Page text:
The Complete Poetry and Prose of Geoffrey Chaucer

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Holt, Rinehart, and Winston, Jan 1, 1989 - Education - 1040 pages
2 Reviews
THE COMPLETE POETRY AND PROSE OF GEOFFREY CHAUCER is intended to make Chaucer's texts accessible with a minimum of scholary interference. The critical, biographical, and linguistic essays are grouped at the end so as not to impede the approach to the text. By doing so, the student is able to enjoy the richness and humor of The Canterbury Tales as well as the beauty of Troylus and Criseyde. This collection will create a deeper appreciation for Chaucer and his genius.

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Review: The Complete Poetry and Prose of Geoffrey Chaucer

User Review  - Chris - Goodreads

I'm not really arrogant enough to critique Chaucer. I'll merely say that I keep reading and re-reading him. Read full review

Review: The Complete Poetry and Prose of Geoffrey Chaucer

User Review  - Nate - Goodreads

This is some great writing; poetic and beautiful in every way...assuming you can read middle english...big assumption, but if you have any kind of quick translation device -- cliff's notes will do -- i recommend it Read full review

Contents

Part I
3
Part II
80
Part VI
214
Copyright

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About the author (1989)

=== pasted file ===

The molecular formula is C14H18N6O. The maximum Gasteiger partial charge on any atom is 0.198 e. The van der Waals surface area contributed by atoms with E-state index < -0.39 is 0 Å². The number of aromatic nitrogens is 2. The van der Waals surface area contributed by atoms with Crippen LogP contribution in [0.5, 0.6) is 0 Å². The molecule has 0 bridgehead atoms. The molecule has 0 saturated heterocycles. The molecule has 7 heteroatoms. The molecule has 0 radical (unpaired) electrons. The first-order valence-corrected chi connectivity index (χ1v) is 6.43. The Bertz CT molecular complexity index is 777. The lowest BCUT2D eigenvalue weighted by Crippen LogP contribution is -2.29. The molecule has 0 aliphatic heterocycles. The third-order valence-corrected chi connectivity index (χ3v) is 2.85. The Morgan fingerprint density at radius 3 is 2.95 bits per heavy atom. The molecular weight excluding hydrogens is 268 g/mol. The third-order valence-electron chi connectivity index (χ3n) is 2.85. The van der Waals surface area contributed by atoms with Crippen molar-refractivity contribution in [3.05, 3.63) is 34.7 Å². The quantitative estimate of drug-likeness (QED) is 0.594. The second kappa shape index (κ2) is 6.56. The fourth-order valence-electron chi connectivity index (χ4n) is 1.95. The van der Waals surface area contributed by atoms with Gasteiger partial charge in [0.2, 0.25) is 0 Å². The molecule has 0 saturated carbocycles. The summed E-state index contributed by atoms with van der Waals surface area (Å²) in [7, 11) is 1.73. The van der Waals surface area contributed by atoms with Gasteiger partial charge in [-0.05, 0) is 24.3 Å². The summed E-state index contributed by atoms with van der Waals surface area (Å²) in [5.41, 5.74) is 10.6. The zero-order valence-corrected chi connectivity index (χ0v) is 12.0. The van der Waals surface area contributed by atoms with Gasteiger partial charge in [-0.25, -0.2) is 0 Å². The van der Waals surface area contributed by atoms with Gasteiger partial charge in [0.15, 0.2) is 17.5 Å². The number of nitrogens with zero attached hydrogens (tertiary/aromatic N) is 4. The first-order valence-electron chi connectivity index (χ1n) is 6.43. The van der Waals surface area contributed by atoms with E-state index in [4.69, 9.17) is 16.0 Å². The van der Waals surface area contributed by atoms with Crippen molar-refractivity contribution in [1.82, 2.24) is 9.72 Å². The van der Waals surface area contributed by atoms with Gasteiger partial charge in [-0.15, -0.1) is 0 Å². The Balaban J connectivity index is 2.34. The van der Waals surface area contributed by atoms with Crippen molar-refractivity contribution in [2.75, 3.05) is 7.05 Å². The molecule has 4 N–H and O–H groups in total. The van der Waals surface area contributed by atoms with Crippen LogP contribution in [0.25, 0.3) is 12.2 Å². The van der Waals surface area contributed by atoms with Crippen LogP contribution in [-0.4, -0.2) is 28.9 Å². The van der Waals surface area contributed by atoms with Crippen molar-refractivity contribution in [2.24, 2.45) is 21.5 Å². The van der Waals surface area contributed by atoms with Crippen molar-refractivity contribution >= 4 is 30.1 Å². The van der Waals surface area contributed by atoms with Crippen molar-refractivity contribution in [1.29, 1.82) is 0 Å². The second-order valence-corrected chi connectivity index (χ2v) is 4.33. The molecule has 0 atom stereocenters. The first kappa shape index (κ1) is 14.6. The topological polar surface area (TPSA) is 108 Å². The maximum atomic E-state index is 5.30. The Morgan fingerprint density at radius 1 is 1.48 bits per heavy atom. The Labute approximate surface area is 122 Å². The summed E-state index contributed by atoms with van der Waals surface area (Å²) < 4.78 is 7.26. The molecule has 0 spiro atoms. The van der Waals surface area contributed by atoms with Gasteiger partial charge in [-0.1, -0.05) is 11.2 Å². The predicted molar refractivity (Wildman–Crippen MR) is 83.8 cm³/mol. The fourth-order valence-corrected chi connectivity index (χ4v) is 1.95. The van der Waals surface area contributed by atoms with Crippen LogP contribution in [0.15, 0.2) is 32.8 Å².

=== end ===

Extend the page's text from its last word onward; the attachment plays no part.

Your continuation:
Geoffrey Chaucer, one of England's greatest poets, was born in London about 1340, the son of a wine merchant and deputy to the king's butler and his wife Agnes. Not much is known of Chaucer's early life and education, other than he learned to read French, Latin, and Italian. His experiences as a civil servant and diplomat are said to have developed his fascination with people and his knowledge of English life. In 1359-1360 Chaucer traveled with King Edward III's army to France during the Hundred Years' War and was captured in Ardennes. He returned to England after the Treaty of Bretigny when the King paid his ransom. In 1366 he married Philippa Roet, one of Queen Philippa's ladies, who gave him two sons and two daughters. Chaucer remained in royal service traveling to Flanders, Italy, and Spain. These travels would all have a great influence on his work. His early writing was influenced by the French tradition of courtly love poetry, and his later work by the Italians, especially Dante, Boccaccio, and Petrarch. Chaucer wrote in Middle English, the form of English used from 1100 to about 1485. He is given the designation of the first English poet to use rhymed couplets in iambic pentameter and to compose successfully in the vernacular. Chaucer's Canterbury Tales is a collection of humorous, bawdy, and poignant stories told by a group of fictional pilgrims traveling to the shrine of St. Thomas a Becket. It is considered to be among the masterpieces of literature. His works also include The Book of the Duchess, inspired by the death of John Gaunt's first wife; House of Fame, The Parliament of Fowls, and The Legend of Good Women. Troilus and Criseyde, adapted from a love story by Boccaccio, is one of his greatest poems apart from The Canterbury Tales. Chaucer died in London on October 25, 1400. He was buried in Westminster Abbey, in what is now called Poet's Corner.

John H. Fisher is Professor Emeritus of English at the University of Tennessee. A renowned medievalist and authority on the development of standard English, he is the author of "The Importance of Chaucer "and "John Gower: Moral Philosopher and Friend of Chaucer, "among other works. Allen and Fisher are coeditors of "The Complete Poetry and Prose of Geoffrey Chaucer" and "The Complete Canterbury Tales of Geoffrey Chaucer"; and coauthors of "The Essential Chaucer: An Annotated Bibliography of Major Modern Studies".

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